“Lady Bird” – a film review by Gary Chew
I won’t forget the large charge I got when seeing two movies back in the early 80’s directed by Francis Ford Coppola. You remember The Outsiders and Rumble Fish? Both were shot mostly in and around a city where I lived and worked for many years: Tulsa, Oklahoma. It was a kick to see things you drive by in the course of your daily routine that suddenly show up on a big screen with movie actors telling a story. Serendipitously, I happened by a night shoot on a set for Rumble Fish that Coppola was directing near the east bank of the Arkansas River along Riverside Drive. It was like, maybe I was in Hollywood … not Tulsa. The dreaded La La Land Syndrome, I think they call it.
That’s how a packed house of Sacramento folks reacted to familiar locations in California’s capital city on seeing Lady Bird. Sacramento is where lots of this new Greta Gerwig movie was filmed not long ago. It’s Greta’s script and her debuting direction that pulled the picture together … with nary a glimpse of Greta, except for noticing her sitting in a front row at its screening in Sacramento one evening just before Halloween.
After opening with an appropriate quote from the author, Joan Didion (of Sacramento), it was a hoot seeing the golden downtown Tower Bridge spanning the Sacramento River. But everyone inside the Sacramento movie house (Tower Theater) totally freaked out with calorie-heavy-guilt when Gunther’s Ice Cream parlor on Franklin Boulevard at Castro edged into several frames as the delightful Lady Bird unfolded. High caloric cheers went up.
Albeit, Lady Bird isn’t all delightful, I add … for Greta’s principal character, who calls herself that, is really named Christine McPherson. She looks to be about 17. But Christine, done by the so magnetic Saiorse Ronan, doesn’t want to be called “Christine.” “It’s Lady Bird,” she conversationally conflicts about too often with her mother, Marion (Laurie Metcalf).
Ronan, of course, is the autobiographical Greta: young, pretty, smart, feisty, sassy and coming of age at warp speed smack dab in Sacramento in the early 2-Thousand-Sees. Christine is not totally rebellious. Her hair is only dyed partially pink, and she’s still a virgin, even though the without-a-clue teenage boys are beginning to circle.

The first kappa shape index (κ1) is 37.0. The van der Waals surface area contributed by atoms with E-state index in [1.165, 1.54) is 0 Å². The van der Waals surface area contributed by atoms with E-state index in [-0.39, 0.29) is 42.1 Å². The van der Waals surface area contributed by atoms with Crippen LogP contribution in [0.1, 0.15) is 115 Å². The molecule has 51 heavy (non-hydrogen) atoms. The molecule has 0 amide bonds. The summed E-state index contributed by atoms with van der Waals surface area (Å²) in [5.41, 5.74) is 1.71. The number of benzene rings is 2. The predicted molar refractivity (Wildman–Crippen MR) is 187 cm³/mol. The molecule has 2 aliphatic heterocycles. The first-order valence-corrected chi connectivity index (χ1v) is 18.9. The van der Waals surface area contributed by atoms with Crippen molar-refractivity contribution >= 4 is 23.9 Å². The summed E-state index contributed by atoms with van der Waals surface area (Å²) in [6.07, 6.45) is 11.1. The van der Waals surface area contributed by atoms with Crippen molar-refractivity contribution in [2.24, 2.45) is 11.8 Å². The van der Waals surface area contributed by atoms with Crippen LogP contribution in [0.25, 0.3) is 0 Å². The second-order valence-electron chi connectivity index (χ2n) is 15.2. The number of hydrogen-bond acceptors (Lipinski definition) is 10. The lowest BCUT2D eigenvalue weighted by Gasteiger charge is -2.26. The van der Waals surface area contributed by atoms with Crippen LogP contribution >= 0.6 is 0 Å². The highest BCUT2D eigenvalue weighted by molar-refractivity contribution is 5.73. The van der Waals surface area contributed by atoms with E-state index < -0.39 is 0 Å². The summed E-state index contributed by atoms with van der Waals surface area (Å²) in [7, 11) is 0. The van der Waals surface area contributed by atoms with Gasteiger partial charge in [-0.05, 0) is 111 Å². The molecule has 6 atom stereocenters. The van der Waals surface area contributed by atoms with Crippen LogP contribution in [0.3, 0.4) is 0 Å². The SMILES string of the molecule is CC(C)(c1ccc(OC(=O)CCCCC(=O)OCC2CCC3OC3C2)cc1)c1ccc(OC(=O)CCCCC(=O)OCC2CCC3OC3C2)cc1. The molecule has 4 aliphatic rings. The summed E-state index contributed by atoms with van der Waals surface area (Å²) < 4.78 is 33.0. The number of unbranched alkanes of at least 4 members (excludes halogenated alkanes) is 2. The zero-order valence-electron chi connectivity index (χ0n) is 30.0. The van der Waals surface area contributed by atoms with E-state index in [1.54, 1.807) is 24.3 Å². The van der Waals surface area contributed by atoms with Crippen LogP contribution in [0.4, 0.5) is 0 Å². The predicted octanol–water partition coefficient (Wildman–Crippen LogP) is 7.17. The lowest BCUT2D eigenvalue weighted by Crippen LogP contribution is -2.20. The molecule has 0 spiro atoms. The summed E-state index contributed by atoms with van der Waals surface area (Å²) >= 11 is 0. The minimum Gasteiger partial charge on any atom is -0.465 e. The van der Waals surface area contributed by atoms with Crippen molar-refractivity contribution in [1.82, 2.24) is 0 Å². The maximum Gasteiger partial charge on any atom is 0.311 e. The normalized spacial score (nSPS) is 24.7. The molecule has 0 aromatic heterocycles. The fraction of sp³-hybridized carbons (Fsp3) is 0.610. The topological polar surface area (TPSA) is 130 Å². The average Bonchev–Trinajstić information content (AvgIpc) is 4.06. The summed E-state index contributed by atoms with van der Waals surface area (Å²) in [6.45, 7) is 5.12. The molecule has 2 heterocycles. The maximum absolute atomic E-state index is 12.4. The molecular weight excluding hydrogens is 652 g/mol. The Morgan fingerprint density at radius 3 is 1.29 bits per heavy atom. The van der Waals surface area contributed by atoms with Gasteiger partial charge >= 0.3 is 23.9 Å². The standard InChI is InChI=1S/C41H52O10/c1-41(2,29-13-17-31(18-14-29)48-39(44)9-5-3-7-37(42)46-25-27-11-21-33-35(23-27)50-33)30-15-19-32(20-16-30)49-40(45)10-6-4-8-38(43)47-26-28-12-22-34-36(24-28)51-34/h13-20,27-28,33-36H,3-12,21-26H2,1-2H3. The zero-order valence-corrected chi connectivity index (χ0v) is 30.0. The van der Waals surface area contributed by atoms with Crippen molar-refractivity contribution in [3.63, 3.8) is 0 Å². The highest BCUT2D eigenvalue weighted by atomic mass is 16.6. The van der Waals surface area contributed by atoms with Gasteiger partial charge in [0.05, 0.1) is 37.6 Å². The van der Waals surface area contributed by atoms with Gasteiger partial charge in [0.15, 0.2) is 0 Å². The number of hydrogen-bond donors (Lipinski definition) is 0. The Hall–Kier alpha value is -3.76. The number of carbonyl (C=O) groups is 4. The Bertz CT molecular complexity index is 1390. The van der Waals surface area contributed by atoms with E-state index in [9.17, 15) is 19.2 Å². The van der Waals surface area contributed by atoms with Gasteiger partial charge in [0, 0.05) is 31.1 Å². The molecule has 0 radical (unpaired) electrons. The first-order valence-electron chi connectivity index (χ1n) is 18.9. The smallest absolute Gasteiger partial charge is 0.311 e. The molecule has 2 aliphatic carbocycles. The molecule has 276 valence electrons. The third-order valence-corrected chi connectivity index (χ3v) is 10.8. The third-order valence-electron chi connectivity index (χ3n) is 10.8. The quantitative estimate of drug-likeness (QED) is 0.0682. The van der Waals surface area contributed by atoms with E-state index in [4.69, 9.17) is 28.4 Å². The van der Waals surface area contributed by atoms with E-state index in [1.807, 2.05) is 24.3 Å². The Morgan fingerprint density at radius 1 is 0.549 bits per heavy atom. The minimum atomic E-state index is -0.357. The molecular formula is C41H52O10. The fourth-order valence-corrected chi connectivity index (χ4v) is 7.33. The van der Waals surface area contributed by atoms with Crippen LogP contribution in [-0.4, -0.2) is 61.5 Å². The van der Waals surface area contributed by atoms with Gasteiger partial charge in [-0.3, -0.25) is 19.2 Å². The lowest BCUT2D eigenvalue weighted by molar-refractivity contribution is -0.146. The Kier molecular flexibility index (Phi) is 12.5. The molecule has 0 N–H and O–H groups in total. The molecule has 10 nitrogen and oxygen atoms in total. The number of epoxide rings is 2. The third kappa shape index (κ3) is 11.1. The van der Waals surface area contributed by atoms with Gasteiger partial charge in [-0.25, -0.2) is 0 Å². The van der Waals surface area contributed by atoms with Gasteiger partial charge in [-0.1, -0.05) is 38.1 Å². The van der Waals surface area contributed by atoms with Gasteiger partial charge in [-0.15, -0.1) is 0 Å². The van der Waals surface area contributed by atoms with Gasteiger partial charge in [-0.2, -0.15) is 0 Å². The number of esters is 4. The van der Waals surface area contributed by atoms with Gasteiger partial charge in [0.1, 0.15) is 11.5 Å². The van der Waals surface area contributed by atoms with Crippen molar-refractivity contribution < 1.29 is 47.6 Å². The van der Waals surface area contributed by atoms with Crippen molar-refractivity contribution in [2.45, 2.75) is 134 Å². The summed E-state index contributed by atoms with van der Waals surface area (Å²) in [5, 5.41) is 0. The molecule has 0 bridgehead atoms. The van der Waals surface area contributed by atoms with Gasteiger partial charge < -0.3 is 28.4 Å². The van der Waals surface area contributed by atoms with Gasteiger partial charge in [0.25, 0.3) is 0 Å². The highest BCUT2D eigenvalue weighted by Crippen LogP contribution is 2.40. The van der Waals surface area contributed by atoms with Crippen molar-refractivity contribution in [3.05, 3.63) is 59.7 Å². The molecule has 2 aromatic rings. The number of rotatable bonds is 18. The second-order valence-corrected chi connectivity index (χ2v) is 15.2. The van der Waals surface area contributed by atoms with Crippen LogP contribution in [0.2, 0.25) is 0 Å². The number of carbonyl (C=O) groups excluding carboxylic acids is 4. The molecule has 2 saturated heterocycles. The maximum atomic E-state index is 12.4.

Mother Marion works double shifts as a nurse. Father Larry McPherson has been recently laid off and needs a gig, bad. Dad is played by Tracy Letts (Tulsa native), who is an absolute sweetheart of a papa. Tracy’s got the role down solid. Too bad he doesn’t get more face time, even though when he’s up on screen, you love his character and how he’s playing it. More of Tracy, please.
Metcalf almost has complete control as the loving but take-no-prisoners mama. It took me nearly ten minutes of Lady Bird running time to realize Metcalf is also seen as Mary Cooper, the good Christian lady from East Texas who, once upon a time, bore Dr. Sheldon Cooper … who, in turn, became an atheist after heading west to Pasadena and becoming pals with other university nerds on The Big Bang Theory.
Speaking of religion, Christine is enrolled in Catholic school, even though, in autobiographical terms, Ms. Gerwig appears to be a closet Unitarian. I can only assume she got a Catholic education in her city of birth since much of the film reveals some really funny predicaments Christine encounters with her teachers who are nuns, as well as the priestly males tenured there on campus. Funny, funny, funny.
I saw Frances Ha in 2012. It’s another delightful Gerwig movie in which she actually has the lead. A scene in that picture told me that perhaps, Greta might have predilections toward the more generally liberal persuasions of a Unitarian Universalist, even though she went to Catholic school growing up. The church scene in Frances Ha was shot at the Unitarian site in Sacramento where I’ve been known to occasionally show up at.
Yip, Lady Bird isn’t the first film I’ve seen that’s connected to Greta Gerwig wherein I got a “Oh, I’ve Been There Too” rush. The Frances Ha scene even has the then actual U-U minister in it. Honest!
I sat right behind Greta’s actual mother during the screening. Afterwards, as I was exiting, I saw Greta’s mom talking with friends. I introduced myself and complimented her on her daughter’s latest film. I also told Greta’s mom that I had seen the sequence of Frances Ha shot in that U-U venue on Sierra Boulevard … mentioning that I sometimes drop by there for a service.
We said our goodbyes and I walked on to chat with others in the Tower Theater lobby. Shortly, I saw Greta’s mom with a gentleman in tow. They were walking straight towards me. Mrs. Gerwig then introduced me to the new U-U minister, whom I’d never met before.
Now I know where Greta Gerwig gets her spunk. Her mom covers the bases for everyone.
Oh yes, Joan Didion’s opening quote used to get Lady Bird underway is as follows, “Anybody who talks about California hedonism has never spent a Christmas in Sacramento.”